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Compensation & Benefits

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Blasé millennials require a different mix of employee benefits


Millennial employees grew used to taking “just for now” jobs with little hope of long-term stability. Their experience should inform your benefits strategy.

Retirement benefits get Senate boost


Senate legislation introduced March 8 would help employees save more for retirement and encourage employers to offer retirement benefits.

Snapshot: 5 fastest-growing benefits


More employers added these benefits offerings than any others between 2016 and 2017.

Working side hustle doesn’t stop eligibility for unemployment benefits


In a recent unemployment compensation benefit decision, the Pennsylvania Commonwealth Court has concluded that participating in the “gig-economy” doesn’t necessarily constitute self-employment.

Court puts EEOC wellness incentive on life support


A federal court has vacated a portion of the EEOC’s wellness program regulations, effective Jan. 1, 2019.

Accident during mandatory trip deserves workers’ comp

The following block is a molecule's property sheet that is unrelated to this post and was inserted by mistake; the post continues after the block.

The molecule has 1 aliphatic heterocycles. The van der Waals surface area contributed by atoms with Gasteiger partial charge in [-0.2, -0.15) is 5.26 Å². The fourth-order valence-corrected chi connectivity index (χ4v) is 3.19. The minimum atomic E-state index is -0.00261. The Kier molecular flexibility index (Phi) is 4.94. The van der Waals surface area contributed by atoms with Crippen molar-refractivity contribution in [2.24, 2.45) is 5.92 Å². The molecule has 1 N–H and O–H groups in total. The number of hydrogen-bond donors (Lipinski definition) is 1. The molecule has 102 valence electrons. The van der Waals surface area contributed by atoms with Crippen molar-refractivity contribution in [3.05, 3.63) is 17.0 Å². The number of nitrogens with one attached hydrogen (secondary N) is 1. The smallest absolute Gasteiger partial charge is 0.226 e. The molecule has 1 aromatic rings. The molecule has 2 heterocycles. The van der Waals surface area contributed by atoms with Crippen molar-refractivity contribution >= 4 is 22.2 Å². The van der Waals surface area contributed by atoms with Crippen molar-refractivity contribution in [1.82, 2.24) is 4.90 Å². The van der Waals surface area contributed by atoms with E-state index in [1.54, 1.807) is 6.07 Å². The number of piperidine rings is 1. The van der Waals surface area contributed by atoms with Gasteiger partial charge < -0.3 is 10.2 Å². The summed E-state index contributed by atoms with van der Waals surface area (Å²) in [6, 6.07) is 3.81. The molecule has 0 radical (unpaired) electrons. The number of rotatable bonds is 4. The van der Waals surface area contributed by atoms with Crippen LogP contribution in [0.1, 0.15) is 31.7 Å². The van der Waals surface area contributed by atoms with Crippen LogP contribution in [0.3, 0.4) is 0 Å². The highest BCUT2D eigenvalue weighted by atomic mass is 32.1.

A worker who was seriously injured while driving to mandatory training is eligible for workers’ compensation.

Costco offers USA’s best comp & benefits package


The 10,000 employees of Costco Wholesale, the discount warehouse retailer, enjoy the nation’s most generous pay and benefits, according to a survey by Indeed.com.

Account-based health plans drive biggest cost savings


The companies that do the best job of managing health care costs and improving plan efficiency rely on account-based health plans, according to new research by Willis Towers Watson.

Bonuses or pay raises: Which works best?


In December, some high-profile businesses announced they planned to give bonuses to their employees. Other companies said they would raise the minimum wage entry-level employees receive, with corresponding increases for higher-paid staff. Both strategies recognize a tightening job market. Which one is right for your organization?

Regardless of prior leave, prepare to offer more time off as a reasonable accommodation


Under the disability discrimination provisions of California’s Fair Employment and Housing Act, employers are required to offer extended leave as a reasonable accommodation for disabled employees—as long as the employee provides an estimated return date.

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